Casa do Benfica encapsulates what the Local Knowledge series is about better than almost any other restaurant we’ve covered. There’s almost no reference to it online, it’s hidden in the back of a tennis club, it looks like an RSL and the only people who eat there are Portuguese people, tennis players or Marrickville residents. “The tennis club was not doing very well and the Portuguese were not doing very well either. The restaurant brought a lot of the Portuguese community together,” says Casa do Benfica’s manager, Vince Gonsalves. The reason it’s been so popular with Sydney’s Portuguese community is because it’s only one of three places – along with Gloria’s and the Madeira club – to get good, old-school (non-rotisserie-chicken related) Portuguese dishes.
Gonsalves, a moustachioed Zoro-lookalike, explains to us that any Portuguese meal starts with olives, bread and an aperitif. Max Malcolm, who is in charge of the club’s impressive range of Portuguese alcohols, pours us each a cocktail glass of favaito. It’s a semi-sweet Portuguese muscatel, with a slither of lemon zest. Immediately afterwards we’re making room on the table for platters of ameijoas, lemon and garlic vongole clams and polvinhos grelhados, a very savoury hill of grilled octopus. Both dishes are intensely flavoursome considering there’s not much more to them than garlic, bay leaves, mustard and lemon.
It’s all trumped by the arrival of the espetada de carne, skewered salted beef chunks and Gonsalves’ cherished arroz de marisco or seafood rice. The latter arrives at the table looking like a clay ship with crab leg sails, prawn masts and a mussel bowsprit. Below it is a massive and garlic-heavy rice stew that gets more umami-rich towards the base. The espetada, or as Malcolm calls it excalibab, is like Brazilian picanha (rump steak on a skewer) but with the addition of a half-cut bread roll which sits under the sword absorbing all its glistening drips.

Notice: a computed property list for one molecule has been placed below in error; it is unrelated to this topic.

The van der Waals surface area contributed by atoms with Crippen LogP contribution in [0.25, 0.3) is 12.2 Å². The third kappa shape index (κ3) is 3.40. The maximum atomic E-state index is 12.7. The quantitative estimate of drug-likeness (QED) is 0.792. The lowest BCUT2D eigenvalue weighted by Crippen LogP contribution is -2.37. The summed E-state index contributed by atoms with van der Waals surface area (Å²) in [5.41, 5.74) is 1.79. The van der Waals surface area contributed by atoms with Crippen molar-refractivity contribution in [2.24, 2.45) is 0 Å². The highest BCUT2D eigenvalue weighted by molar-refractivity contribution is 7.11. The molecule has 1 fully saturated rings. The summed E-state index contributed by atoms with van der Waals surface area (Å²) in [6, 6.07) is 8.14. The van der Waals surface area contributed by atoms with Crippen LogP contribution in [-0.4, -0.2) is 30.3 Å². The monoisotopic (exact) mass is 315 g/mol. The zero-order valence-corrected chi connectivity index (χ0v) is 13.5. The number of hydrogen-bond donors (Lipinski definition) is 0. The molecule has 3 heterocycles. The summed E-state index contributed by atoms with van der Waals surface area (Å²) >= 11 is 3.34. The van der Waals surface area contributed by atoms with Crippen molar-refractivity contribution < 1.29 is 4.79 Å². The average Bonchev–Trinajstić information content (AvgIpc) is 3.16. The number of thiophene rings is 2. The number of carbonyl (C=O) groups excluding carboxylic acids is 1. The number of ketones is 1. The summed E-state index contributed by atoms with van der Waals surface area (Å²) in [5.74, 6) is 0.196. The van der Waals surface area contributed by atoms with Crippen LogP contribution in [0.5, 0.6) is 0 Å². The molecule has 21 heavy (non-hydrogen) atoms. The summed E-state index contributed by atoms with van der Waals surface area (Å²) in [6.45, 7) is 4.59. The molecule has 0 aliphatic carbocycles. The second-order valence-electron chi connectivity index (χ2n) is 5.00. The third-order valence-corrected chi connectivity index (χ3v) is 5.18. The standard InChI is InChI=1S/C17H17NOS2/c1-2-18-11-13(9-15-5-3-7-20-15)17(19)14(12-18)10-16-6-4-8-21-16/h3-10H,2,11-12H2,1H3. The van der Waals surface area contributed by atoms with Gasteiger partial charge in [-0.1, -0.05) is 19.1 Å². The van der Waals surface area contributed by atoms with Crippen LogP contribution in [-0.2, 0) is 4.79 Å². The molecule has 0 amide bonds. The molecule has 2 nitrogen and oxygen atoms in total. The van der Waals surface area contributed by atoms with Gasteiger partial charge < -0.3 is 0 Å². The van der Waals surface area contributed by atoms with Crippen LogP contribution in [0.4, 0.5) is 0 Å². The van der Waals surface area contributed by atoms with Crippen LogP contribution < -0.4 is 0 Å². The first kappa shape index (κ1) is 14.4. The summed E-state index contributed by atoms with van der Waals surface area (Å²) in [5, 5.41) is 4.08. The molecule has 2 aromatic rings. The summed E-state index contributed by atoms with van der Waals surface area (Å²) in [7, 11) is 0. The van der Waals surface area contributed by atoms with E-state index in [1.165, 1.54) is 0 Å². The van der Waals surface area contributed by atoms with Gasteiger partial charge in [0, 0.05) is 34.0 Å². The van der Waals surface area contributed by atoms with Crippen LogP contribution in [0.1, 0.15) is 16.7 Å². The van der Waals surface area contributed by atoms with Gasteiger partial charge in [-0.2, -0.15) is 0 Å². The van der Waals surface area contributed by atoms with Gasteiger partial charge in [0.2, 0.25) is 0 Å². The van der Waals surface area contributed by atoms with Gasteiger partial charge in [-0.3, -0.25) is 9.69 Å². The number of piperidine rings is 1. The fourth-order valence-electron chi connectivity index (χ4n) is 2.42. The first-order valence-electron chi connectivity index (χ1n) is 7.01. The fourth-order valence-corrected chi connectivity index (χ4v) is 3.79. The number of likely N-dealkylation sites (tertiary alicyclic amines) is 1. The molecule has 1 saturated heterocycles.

This is all eaten with a trio of Portuguese reds, each one from a different region of the country and washed down, as is Portuguese tradition, with a harsh shot of coffee. Gonsalves tells us about caldeirada, the most magical-sounding Portuguese stew made by slow-cooking layers of potatoes, fish, onions and tomatoes. Gonsalves isn’t bothered by the caffeine-alcohol mix quite as much as we are. He’s not going to bed until sunrise. “I was brought up with wine and coffee,” Gonsalves says. “I love the night. That’s when there is peace. In the morning, the rat race starts.”
Casa do Benfica
1 Centennial Street, Marrickville
(02) 9569 8058
Wed to Sat 11am–3pm, 6pm–9pm
Sun to Tue 12am–3pm
Local Knowledge is a weekly Broadsheet series shining a light on the unassuming, authentic Sydney restaurants that are worthy of appreciation beyond the neighbourhoods they serve.
This article first appeared on Broadsheet on November 18, 2015. Some details and menu items may have changed since publication.